29 January 2021

HR or Procurement: Who Should Manage Contingent Workers? (Part 1)

Wayne Burgess
Wayne Burgess

According to a US Government Accountability report, 40 percent of the entire US workforce is made up of contingent workers, with the average organization having 18 percent of their workforce employed on a contingent basis. 

The report estimates that by 2050, 50 percent of the US workforce will be made up of freelance or contingent workers. 

This rising trend is now a global phenomenon, with company executives around the world looking to increase their usage of contingent labour to meet business objectives and changing marketing conditions. 

The COVID-19 pandemic has further expedited the move towards non-employee labour, as we discussed in our blog ‘How the COVID-19 Pandemic is Impacting the Contingent Workforce’, with many companies completely changing how they view and optimize their workforce. 

Yet as this workforce grows, there's one significant question that many organizations are failing to address - who should manage these non-employee workers, HR or procurement? 

In the first part of this two-part blog, Conexis VMS will take a look at the traditional role of both procurement and HR and why many companies with smaller non-employee workforce budgets are currently struggling to implement effective non-employee workforce management programs.

In the second part of this blog, HR or Procurement: Who Should Manage Contingent Workers (Part 2)?, we will dive further into the complexities of managing temporary workers and how the use of a vendor management system (VMS) will ensure you can implement a company-wide program. 

Procurement’s role in the non-employee workforce

The job of a procurement team is to ensure that value is driven to your business through pricing, terms and conditions, contractual arrangements, business terms, vendor performance, supplier rationalization and many other cost-saving strategies. 

Those in procurement can help your business obtain contingent workers for the best possible price, from the best possible vendors, but aren’t necessarily experienced in the “human side” of hiring workers. 

There is the possibility that this could lead to some challenges if you want to provide a superior work experience that allows you to re-engage temporary workers in the future as-and-when they are needed.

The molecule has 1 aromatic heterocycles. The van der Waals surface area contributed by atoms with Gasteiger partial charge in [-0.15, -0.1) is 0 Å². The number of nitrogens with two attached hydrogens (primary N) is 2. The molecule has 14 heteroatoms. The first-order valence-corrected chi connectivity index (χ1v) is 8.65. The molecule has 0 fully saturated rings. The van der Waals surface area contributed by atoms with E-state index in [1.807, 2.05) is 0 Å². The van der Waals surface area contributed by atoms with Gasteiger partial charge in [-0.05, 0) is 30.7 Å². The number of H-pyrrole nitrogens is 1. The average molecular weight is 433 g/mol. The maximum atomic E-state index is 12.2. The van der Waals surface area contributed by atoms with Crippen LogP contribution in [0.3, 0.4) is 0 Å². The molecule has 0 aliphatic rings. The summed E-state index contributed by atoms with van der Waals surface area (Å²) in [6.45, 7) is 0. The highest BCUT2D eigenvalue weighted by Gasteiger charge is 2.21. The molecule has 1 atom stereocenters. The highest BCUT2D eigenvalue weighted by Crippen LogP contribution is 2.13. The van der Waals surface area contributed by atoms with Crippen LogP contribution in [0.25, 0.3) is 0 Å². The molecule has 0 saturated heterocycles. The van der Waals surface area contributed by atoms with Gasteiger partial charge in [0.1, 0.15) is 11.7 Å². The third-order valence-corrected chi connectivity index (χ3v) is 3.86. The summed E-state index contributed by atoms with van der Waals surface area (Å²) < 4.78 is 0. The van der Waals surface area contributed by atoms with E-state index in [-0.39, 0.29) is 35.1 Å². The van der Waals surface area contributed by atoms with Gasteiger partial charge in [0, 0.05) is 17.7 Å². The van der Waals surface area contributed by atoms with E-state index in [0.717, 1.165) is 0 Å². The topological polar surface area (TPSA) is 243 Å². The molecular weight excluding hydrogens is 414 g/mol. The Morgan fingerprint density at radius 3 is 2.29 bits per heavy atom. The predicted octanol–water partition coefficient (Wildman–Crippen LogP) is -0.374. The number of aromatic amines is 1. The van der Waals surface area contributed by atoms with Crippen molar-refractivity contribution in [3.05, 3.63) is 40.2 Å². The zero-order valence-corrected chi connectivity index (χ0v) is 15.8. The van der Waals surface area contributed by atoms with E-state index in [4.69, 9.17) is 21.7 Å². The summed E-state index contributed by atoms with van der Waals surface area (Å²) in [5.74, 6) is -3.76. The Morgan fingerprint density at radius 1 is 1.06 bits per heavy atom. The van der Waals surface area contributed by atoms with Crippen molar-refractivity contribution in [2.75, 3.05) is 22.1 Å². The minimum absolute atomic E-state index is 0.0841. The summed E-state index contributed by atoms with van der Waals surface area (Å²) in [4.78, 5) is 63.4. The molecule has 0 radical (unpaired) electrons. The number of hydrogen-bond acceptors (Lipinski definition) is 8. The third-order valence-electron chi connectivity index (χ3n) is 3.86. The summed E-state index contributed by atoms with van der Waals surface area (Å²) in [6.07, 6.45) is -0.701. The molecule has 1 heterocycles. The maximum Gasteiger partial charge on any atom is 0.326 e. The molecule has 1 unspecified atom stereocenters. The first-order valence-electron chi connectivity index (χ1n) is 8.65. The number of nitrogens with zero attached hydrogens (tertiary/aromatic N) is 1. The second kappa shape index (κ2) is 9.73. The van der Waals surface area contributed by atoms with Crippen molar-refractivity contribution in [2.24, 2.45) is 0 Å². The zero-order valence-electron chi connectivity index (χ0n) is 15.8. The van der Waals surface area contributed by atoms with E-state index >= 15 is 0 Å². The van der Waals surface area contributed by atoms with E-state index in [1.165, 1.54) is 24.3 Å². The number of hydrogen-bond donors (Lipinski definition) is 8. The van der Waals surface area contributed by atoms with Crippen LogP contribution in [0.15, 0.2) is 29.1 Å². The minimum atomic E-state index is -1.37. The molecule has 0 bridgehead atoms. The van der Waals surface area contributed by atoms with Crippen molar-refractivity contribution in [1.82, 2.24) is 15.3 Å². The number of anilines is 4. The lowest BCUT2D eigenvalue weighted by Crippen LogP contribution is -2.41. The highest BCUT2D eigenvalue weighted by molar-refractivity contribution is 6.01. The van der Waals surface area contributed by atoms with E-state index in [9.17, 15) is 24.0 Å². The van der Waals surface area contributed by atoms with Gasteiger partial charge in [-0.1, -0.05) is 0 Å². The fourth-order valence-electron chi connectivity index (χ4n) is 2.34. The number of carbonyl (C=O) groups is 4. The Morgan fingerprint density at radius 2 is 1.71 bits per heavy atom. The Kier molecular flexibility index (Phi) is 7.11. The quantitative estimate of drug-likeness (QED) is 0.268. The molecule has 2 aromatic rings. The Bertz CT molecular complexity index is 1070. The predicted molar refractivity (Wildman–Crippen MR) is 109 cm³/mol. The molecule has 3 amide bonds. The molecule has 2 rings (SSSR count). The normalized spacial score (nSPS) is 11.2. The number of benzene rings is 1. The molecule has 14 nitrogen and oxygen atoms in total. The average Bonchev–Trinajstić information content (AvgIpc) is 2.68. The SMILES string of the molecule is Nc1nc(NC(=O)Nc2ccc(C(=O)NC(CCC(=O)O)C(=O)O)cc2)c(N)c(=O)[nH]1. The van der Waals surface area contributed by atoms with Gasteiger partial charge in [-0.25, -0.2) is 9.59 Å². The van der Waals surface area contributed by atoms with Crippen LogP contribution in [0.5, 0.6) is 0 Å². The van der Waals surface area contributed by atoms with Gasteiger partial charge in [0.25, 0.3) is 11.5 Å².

HR’s role in the non-employee workforce

HR, on the other hand, is the polar opposite. The focus of a HR team is on the hiring, administration and management of a company’s workforce. They manage people to ensure they are happy during their time at the company. 

HR departments focus on areas such as talent acquisition, talent management, retention, employee relations, payroll, benefits and training. While procurement focuses on executing business terms, supplier management, cost optimizations and internal client satisfaction. 

As the workforce trends towards contingent, however, HR needs to have input and visibility into all forms of resourcing.

HR is able to give your company a holistic view of the work being done, and how it affects the overall work product, environment, culture and hiring processes. As your company moves forward, HR can help your organization decide whether it is best to hire a consultant, contingent worker, temp or full-time employee.

Yet, since HR typically centers on overall talent and workforce management, typically related to full-time, long term employees, there are times when non-employee/contingent workers would be excluded from general HR oversight. 

What does this mean for small and medium-sized enterprises?

Unlike enterprises with high contingent spend, companies with smaller non-employee workforce spend (anywhere from $1m to $10m) don’t have the luxury of building huge HR and procurement teams to fill their workforce needs. Instead, these companies will have small, or maybe even one person, teams.

In our experience here at Conexis VMS we find that the managers of organizations with smaller non-employee workforce spend (whether its a warehouse manager, IT director or other leader) are typically trying to manage their own non-employee workers. It isn’t until a problem becomes acude that they turn to the help of either their HR or procurement team. 

Managing contingent workers should be defined from the outset. For those companies with both a Head of HR and a procurement team, the question of which department should be responsible for its management will be a common question.

Want to know who should really be managing your contingent workers? The answer is both HR and procurement. Non-employee workforce management should be a company-wide initiative, and we will explain exactly why in the second part of this blog - HR or Procurement: Who Should Manage Contingent Workers (Part 2)?

If you have any questions about anything we've discussed in the first part of this blog, then please contact Conexis VMS today. We’ve developed an innovative vendor management system specifically for companies with smaller non-employee workforce spend.

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Wayne Burgess

Wayne Burgess

Prior to starting Conexis, Wayne was a tireless champion for clients within Accenture’s Procurement practice with specific experience across the Services and Contingent Labour spectrum. Wayne has run programs from as small as $5m to as big as $2bn. Wayne has deep consulting and operational delivery experience. He is a talented leader of organizations and has a proven track record of driving significant customer value.

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